Seismologists across the world have been tracking the clandestine nuclear weapons program for years by analyzing vibrations that emanate from explosions at the test site under Mount Mantap (SN: 8/5/17, p. 18). Now, researchers have paired 3-D satellite images of Mount Mantap with seismic tremor data to simulate how the mountain’s interior might have changed after a hydrogen bomb test on September 3, 2017.

The simulations indicate that the blast — which triggered an earthquake of estimated magnitude 6.3 — caused a cave-in directly above the detonation site, researchers report online May 10 in Science. The simulations also suggest that a second rock collapse, about 700 meters south of the detonation site, caused a smaller quake about eight minutes after the initial explosion.

Read more at: Science news

The Measure of a Man: Evaluating the Role of Astronauts in the Manned Orbiting Laboratory program (part 3)

In July 1967, Vice President Hubert Humphrey paid an unusual visit to a classified facility in Washington, DC. Humphrey was there to meet astronauts working on the Manned Orbiting Laboratory and get briefed about the program. One of the people assigned to brief him was MOL astronaut Richard Truly. “It was quite a deal,” Truly said in a recent interview, remembering the events of five decades ago.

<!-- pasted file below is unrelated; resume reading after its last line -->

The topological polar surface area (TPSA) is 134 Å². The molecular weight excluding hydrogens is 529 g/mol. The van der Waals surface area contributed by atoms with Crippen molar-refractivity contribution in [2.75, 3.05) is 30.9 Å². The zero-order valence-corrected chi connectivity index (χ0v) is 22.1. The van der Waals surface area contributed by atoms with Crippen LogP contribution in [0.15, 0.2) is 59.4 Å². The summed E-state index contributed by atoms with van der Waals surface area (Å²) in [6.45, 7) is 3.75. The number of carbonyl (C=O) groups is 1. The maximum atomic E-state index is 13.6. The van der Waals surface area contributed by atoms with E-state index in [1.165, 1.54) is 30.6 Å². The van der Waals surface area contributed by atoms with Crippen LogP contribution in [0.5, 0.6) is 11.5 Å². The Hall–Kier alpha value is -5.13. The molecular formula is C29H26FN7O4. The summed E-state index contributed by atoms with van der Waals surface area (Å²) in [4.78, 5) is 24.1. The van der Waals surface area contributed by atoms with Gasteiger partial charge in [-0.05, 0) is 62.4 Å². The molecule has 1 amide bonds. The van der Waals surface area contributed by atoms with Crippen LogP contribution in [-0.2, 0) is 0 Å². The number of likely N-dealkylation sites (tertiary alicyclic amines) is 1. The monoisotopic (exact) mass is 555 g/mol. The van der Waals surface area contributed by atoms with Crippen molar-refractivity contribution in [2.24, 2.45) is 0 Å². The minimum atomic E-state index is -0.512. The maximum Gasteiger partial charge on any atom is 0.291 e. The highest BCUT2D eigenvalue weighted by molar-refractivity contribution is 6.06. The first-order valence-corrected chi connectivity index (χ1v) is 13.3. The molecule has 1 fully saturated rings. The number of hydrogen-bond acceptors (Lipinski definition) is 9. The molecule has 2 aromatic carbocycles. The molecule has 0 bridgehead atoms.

A lot was happening with MOL in 1967. In June, the US Air Force selected its third group of MOL astronauts, adding four more pilots to the thirteen who had previously been selected. This third group included Robert H. Lawrence, an Air Force officer who would have been the first African American to fly in space but died only a few months later in an airplane crash.

Read more at: Space review

Quality Assurance for Space Projects

26 – 29 June 2018 – Athlone, Ireland

The course is designed to provide the participant with an understanding of basic principles of Quality Management, Quality Assurance and Quality Control, as they are usually applied to space projects. You will find the full description of the course in the IAASS Professional Training Courses Catalog (download from the right bar on this page). Please register for attendance at the course by sending a completed Space Quality Assurance June 2018 – Booking Form to Catherine Lenehan by e-mail:

Read more at: IAASS